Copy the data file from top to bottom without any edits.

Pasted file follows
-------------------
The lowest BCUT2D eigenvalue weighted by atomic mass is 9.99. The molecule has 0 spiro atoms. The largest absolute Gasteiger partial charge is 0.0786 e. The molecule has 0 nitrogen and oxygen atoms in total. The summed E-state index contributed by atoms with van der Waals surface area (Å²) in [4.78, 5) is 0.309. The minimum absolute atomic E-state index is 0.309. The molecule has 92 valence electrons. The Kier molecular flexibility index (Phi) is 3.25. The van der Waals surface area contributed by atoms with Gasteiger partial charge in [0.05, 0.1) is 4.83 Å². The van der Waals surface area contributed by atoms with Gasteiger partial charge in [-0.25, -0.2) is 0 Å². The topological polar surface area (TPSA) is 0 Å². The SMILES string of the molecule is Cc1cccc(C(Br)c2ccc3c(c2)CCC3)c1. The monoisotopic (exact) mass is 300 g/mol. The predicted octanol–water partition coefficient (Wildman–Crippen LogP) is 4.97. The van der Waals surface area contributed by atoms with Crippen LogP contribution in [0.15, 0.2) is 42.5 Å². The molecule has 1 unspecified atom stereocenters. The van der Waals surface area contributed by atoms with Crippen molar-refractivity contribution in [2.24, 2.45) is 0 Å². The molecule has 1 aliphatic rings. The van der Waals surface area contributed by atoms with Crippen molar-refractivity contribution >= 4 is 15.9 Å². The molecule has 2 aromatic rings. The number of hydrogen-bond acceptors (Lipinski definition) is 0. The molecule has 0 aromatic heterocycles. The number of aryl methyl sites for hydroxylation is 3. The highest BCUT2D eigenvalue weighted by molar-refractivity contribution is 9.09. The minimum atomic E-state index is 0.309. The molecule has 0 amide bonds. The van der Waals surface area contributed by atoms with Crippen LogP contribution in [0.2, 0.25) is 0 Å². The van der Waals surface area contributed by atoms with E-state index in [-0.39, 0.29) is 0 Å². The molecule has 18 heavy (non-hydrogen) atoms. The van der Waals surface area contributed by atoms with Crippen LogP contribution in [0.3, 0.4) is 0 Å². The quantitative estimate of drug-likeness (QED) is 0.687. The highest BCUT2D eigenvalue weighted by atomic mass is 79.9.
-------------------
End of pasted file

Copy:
The lowest BCUT2D eigenvalue weighted by atomic mass is 9.99. The molecule has 0 spiro atoms. The largest absolute Gasteiger partial charge is 0.0786 e. The molecule has 0 nitrogen and oxygen atoms in total. The summed E-state index contributed by atoms with van der Waals surface area (Å²) in [4.78, 5) is 0.309. The minimum absolute atomic E-state index is 0.309. The molecule has 92 valence electrons. The Kier molecular flexibility index (Phi) is 3.25. The van der Waals surface area contributed by atoms with Gasteiger partial charge in [0.05, 0.1) is 4.83 Å². The van der Waals surface area contributed by atoms with Gasteiger partial charge in [-0.25, -0.2) is 0 Å². The topological polar surface area (TPSA) is 0 Å². The SMILES string of the molecule is Cc1cccc(C(Br)c2ccc3c(c2)CCC3)c1. The monoisotopic (exact) mass is 300 g/mol. The predicted octanol–water partition coefficient (Wildman–Crippen LogP) is 4.97. The van der Waals surface area contributed by atoms with Crippen LogP contribution in [0.15, 0.2) is 42.5 Å². The molecule has 1 unspecified atom stereocenters. The van der Waals surface area contributed by atoms with Crippen molar-refractivity contribution in [2.24, 2.45) is 0 Å². The molecule has 1 aliphatic rings. The van der Waals surface area contributed by atoms with Crippen molar-refractivity contribution >= 4 is 15.9 Å². The molecule has 2 aromatic rings. The number of hydrogen-bond acceptors (Lipinski definition) is 0. The molecule has 0 aromatic heterocycles. The number of aryl methyl sites for hydroxylation is 3. The highest BCUT2D eigenvalue weighted by molar-refractivity contribution is 9.09. The minimum atomic E-state index is 0.309. The molecule has 0 amide bonds. The van der Waals surface area contributed by atoms with Crippen LogP contribution in [0.2, 0.25) is 0 Å². The van der Waals surface area contributed by atoms with E-state index in [-0.39, 0.29) is 0 Å². The molecule has 18 heavy (non-hydrogen) atoms. The van der Waals surface area contributed by atoms with Crippen LogP contribution in [0.3, 0.4) is 0 Å². The quantitative estimate of drug-likeness (QED) is 0.687. The highest BCUT2D eigenvalue weighted by atomic mass is 79.9.